A number of program modules are stored in the OEM computer memory 318, the refurbishment computer memory 320, and the service computer memory 322, including respectively, monitor/collect modules 324, 326, and 328, and database/query modules 330, 332, and 334. The monitor/collect module 324 executes on processor(s) 306, directing OEM production line computer 300 to continually monitor the production line and collect product data on all the product orders processed on the production line. The database/query module 330 executes on processor(s) 306 directing OEM computer 300 to store the product data into the production database 116 and respond to queries received from the host server 106.
  • [0035]
    Similarly, in the refurbishment computer 302, the monitor/collect module 326 executes on processor(s) 308, directing the refurbishment computer 302 to continually monitor and collect data on products that are returned to the refurbishment center and products that are upgraded at the center. The database/query module 332 executes on processor(s) 308 and directs the refurbishment computer 302 to continually store this data into the refurbish database 120 and respond to queries. The monitor/collect module 328 in the service computer memory 322 executes on processor(s) 310, directing the service computer 304 to monitor and collect data on products returned to the service center. The database/query module 334 directs the service computer 304 to store the data in the service database 124 and respond to related queries from the host server 106. Data typically collected and stored at product centers includes but is not limited to product configuration data, product identification and tracking data, product failure data, product servicing and upgrade data, and product shipping and distribution data.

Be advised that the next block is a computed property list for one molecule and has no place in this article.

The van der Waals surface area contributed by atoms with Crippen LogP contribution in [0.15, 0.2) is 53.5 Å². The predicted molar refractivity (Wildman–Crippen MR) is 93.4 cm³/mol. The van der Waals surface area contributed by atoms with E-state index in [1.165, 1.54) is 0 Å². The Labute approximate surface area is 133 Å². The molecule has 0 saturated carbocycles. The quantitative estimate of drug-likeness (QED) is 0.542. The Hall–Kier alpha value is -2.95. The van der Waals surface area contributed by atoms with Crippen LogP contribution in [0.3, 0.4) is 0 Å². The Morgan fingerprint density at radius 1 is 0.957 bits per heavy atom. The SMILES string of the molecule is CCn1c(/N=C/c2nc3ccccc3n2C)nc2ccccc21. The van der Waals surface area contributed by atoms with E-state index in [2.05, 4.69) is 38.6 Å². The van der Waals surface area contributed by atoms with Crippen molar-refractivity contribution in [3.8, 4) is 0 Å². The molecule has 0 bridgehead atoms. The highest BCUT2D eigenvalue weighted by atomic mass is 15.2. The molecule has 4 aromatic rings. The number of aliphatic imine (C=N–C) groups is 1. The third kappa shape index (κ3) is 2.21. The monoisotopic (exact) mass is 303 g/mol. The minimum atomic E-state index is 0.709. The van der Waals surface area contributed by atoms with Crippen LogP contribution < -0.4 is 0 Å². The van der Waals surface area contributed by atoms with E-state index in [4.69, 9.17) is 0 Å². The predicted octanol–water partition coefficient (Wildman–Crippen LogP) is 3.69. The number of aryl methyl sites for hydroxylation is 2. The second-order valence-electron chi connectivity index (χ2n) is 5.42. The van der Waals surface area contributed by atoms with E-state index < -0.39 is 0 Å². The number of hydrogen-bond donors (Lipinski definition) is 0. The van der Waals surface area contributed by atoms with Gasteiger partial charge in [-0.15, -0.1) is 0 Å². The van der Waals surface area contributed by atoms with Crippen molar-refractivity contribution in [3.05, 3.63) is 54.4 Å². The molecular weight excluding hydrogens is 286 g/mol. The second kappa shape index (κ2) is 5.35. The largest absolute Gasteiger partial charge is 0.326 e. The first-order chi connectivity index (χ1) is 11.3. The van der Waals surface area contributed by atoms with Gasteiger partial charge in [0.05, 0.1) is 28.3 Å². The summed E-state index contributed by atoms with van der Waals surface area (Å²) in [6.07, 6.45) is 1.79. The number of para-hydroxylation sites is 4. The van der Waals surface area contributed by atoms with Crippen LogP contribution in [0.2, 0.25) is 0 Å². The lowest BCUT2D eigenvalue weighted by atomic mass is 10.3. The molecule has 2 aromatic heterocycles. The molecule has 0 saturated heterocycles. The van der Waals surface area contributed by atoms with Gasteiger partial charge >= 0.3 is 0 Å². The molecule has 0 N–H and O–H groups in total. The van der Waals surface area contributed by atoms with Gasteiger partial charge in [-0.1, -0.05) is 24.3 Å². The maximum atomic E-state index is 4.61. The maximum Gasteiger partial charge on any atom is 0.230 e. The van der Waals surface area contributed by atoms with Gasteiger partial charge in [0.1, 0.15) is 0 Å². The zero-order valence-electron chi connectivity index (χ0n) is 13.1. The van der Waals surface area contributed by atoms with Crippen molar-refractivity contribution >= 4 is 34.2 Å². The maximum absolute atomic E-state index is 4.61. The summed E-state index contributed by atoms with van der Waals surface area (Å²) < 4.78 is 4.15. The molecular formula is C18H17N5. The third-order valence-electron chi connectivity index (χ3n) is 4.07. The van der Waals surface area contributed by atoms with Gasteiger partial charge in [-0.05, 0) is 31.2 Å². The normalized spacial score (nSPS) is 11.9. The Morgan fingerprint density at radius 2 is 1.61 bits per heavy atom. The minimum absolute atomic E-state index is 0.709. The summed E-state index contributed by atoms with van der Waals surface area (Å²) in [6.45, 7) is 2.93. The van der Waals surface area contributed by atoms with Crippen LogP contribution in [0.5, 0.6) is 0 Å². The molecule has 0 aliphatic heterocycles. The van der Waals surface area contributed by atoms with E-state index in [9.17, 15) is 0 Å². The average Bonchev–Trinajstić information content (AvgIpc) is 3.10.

• [0036]